Neonatologists basically invented the field of outcomes research; many of my colleagues from around the world have closely examined the outcomes of very premature and extremely premature infants for many years: well before people in other fields were doing so. Outcome research for other babies that we look after has been more recently performed; here are a few recent studies about surgical congenital anomalies.
Bojanic K, et al. Cardiopulmonary exercise performance is reduced in congenital diaphragmatic hernia survivors. Pediatr Pulmonol. 2016. In this study performed at 5 to 20 years of age, among 27 the survivors of CDH repair, reduced exercise tolerance and other respiratory symptoms were present in about half. VO2 max was much lower but equally variable (which means in relative terms, more variable) than a control group. The results are not too surprising for a condition which is nearly universally lethal without intervention, but the implication is that testing like this could lead to an intervention (that is, exercise training) that might improve outcomes in some individuals. Of course, exercise is good for everyone who can do it. I wonder if it is possible that part of the effect is due to over-protection of children with “weak lungs” and whether one intervention should be just to re-assure parents that exercise is good, and getting tired after exercise is normal.
Calzolari F, et al. Outcome of infants operated on for congenital pulmonary malformations. Pediatr Pulmonol. 2016. In this study the authors looked at outcomes of children who had had congenital cystic adenomatoid malformations (apparently they are now called congenital pulmonary airway malformations CPAM; but it seems a bit redundant to put pulmonary and airway in the same acronym) or sequestrations (which they call broncho-pulmonary sequestrations BPS) or congenital lobar emphysema (which they now call congenital alveolar overdistension CAO). These patients biggest problem in follow up is that nobody knows what problem they had because the acronyms have all changed! There is a lot of uncertainty about what to do with children who have these lesions but who do not have symptoms. Apparently, in the Ospedale Bambino Gésu (I just wanted to type that mellifluous name) in Rome, they operate on all diagnosed cases, which may or may not be the right thing to do, or at least that is what they say in the methods, in the results, they note that there were 8 non-operated infants, who were excluded from the study. They finished with 68 patients aged 4 to 9 years, and compared them to a group of kids who had inguinal hernia surgery. 40% of the patients and 12% of controls had recurrent wheezing, and needed inhaled bronchodilators. There were only 5 patients with congenital lobar emphysema, but they all had recurrent wheeze, the other 2 groups were similar to each other. Many of the patients (20%) had had respiratory tract infections, and none of the controls. The patients who had a lobectomy were more at risk, and babies who needed post-operative assisted ventilation. As they got older the symptoms improved.
Roberts K, et al. Outcomes of oesophageal atresia and tracheo-oesophageal fistula repair. J Paediatr Child Health. 2016. A review article examining the long-term impacts of the conditions in the title. The long-term function of the oesophagus is impaired, with frequent reflux and prolonged, even life-long dysphagia. 50% to 90% of adolescents and adults have at least occasional dysphagia, with many avoiding certain foods, and up to 20% have daily symptoms. Recurrent wheeze is common, many have restrictive defects on lung function testing, but most adults have normal exercise tolerance. Developmental testing has been less frequent, but there do seem to be developmental delays, especially in the language scores of the Bayley scales, version 2, the delays seem to be greater among infants with malnutrition during infancy, underweight being common in the first year, usually improving afterward. Quality of life scores overall are similar to the general population, but Health related quality of life is reduced, mostly because of dysphagia and reflux. A very complete, and clearly written review.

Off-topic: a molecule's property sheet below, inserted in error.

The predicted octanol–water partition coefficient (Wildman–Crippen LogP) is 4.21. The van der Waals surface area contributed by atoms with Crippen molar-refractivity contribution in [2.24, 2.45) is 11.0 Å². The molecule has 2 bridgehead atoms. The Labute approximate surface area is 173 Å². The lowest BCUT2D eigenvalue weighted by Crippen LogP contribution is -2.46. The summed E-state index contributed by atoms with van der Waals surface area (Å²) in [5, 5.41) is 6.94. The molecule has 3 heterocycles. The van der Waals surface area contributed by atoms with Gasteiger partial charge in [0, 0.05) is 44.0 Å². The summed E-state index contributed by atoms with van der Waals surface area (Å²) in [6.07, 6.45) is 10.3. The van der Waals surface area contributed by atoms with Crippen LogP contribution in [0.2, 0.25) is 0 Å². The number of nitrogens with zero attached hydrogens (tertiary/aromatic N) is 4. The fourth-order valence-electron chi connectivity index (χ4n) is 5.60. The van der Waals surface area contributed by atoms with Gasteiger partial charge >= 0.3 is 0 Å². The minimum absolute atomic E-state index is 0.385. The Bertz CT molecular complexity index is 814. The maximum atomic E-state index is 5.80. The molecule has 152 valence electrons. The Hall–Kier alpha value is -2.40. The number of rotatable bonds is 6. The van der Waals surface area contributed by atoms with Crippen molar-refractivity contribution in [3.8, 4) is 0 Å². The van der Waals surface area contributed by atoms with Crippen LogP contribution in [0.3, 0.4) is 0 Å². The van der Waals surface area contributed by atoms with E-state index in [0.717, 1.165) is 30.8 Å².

Giudici L, et al. Babies born with gastroschisis and followed up to the age of six years faced long-term morbidity and impairments. Acta Paediatr. 2016;105(6):e275-80. This study from Buenos Aires followed 54 survivors of gastroschisis at 1 year, 34 at 3 years and 117 at 6 years. I don’t recognize the tests that were used to evaluate neurological and developmental progress, but there were frequent delays, with only 64 babies in the normal range at 1 year, 50% at 3 years and 35% at 6 years. Language delays were frequent, but that tended to improve with time, and intervention. 20% of the infants had growth below the 10th percentile, throughout the study.
Sterken C, et al. Neurocognitive Development After Pediatric Heart Surgery. Pediatrics. 2016;137(6). This study followed 107 infants who had cardiac surgery in early life, they were eligible for the study if they surgery at less than a year of age, many were newborns, and the median age of having surgery was 2 months. They then tested 100 of the children again 3 years later, as well as most of the controls. The heart surgery patients had IQ scores that were about 12 points lower than controls at 4 years of age, and 7 points lower at 7 years of age. They also had deficits in visuo-motor integration, alertness, motor coordination, and psychosocial functioning, and these deficits also stayed stable.
Now that we are getting much better information about the long-term problems that these children may have. We need to do the next thing, and study how to help them improve. Whether or not the same strategies will be effective for children in each of these diagnostic groups is uncertain.